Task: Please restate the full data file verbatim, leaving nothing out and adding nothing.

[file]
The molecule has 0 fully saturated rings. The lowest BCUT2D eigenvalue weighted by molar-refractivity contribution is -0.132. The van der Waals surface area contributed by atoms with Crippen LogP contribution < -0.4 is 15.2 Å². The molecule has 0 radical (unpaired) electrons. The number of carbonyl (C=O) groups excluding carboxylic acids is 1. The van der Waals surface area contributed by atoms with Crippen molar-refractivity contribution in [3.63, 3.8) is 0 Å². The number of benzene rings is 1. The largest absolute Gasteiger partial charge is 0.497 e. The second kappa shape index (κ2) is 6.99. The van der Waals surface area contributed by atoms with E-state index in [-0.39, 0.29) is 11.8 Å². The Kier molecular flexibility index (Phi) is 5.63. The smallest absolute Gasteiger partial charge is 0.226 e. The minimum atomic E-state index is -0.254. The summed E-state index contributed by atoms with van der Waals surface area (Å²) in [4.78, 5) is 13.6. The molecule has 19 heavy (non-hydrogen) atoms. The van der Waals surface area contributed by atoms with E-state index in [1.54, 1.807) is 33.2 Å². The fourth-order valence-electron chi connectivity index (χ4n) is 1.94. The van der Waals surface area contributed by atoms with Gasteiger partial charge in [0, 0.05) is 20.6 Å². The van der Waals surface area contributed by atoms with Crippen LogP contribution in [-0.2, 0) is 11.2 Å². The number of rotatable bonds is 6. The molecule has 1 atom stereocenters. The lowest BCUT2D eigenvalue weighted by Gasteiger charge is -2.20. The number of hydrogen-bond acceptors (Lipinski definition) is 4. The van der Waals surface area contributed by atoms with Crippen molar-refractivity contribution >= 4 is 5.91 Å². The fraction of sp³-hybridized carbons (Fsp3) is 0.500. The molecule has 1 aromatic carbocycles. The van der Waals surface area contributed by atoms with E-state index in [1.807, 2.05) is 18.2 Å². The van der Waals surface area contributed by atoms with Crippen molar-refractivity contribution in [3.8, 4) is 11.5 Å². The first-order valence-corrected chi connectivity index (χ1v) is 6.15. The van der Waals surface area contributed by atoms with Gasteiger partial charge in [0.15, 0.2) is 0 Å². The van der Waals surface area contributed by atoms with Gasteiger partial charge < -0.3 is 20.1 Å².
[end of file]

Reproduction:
The molecule has 0 fully saturated rings. The lowest BCUT2D eigenvalue weighted by molar-refractivity contribution is -0.132. The van der Waals surface area contributed by atoms with Crippen LogP contribution < -0.4 is 15.2 Å². The molecule has 0 radical (unpaired) electrons. The number of carbonyl (C=O) groups excluding carboxylic acids is 1. The van der Waals surface area contributed by atoms with Crippen molar-refractivity contribution in [3.63, 3.8) is 0 Å². The number of benzene rings is 1. The largest absolute Gasteiger partial charge is 0.497 e. The second kappa shape index (κ2) is 6.99. The van der Waals surface area contributed by atoms with E-state index in [-0.39, 0.29) is 11.8 Å². The Kier molecular flexibility index (Phi) is 5.63. The smallest absolute Gasteiger partial charge is 0.226 e. The minimum atomic E-state index is -0.254. The summed E-state index contributed by atoms with van der Waals surface area (Å²) in [4.78, 5) is 13.6. The molecule has 19 heavy (non-hydrogen) atoms. The van der Waals surface area contributed by atoms with E-state index in [1.54, 1.807) is 33.2 Å². The fourth-order valence-electron chi connectivity index (χ4n) is 1.94. The van der Waals surface area contributed by atoms with Gasteiger partial charge in [0, 0.05) is 20.6 Å². The van der Waals surface area contributed by atoms with Crippen LogP contribution in [-0.2, 0) is 11.2 Å². The number of rotatable bonds is 6. The molecule has 1 atom stereocenters. The lowest BCUT2D eigenvalue weighted by Gasteiger charge is -2.20. The number of hydrogen-bond acceptors (Lipinski definition) is 4. The van der Waals surface area contributed by atoms with Crippen molar-refractivity contribution >= 4 is 5.91 Å². The fraction of sp³-hybridized carbons (Fsp3) is 0.500. The molecule has 1 aromatic carbocycles. The van der Waals surface area contributed by atoms with E-state index in [1.807, 2.05) is 18.2 Å². The van der Waals surface area contributed by atoms with Crippen molar-refractivity contribution in [3.8, 4) is 11.5 Å². The first-order valence-corrected chi connectivity index (χ1v) is 6.15. The van der Waals surface area contributed by atoms with Gasteiger partial charge in [0.15, 0.2) is 0 Å². The van der Waals surface area contributed by atoms with Gasteiger partial charge < -0.3 is 20.1 Å².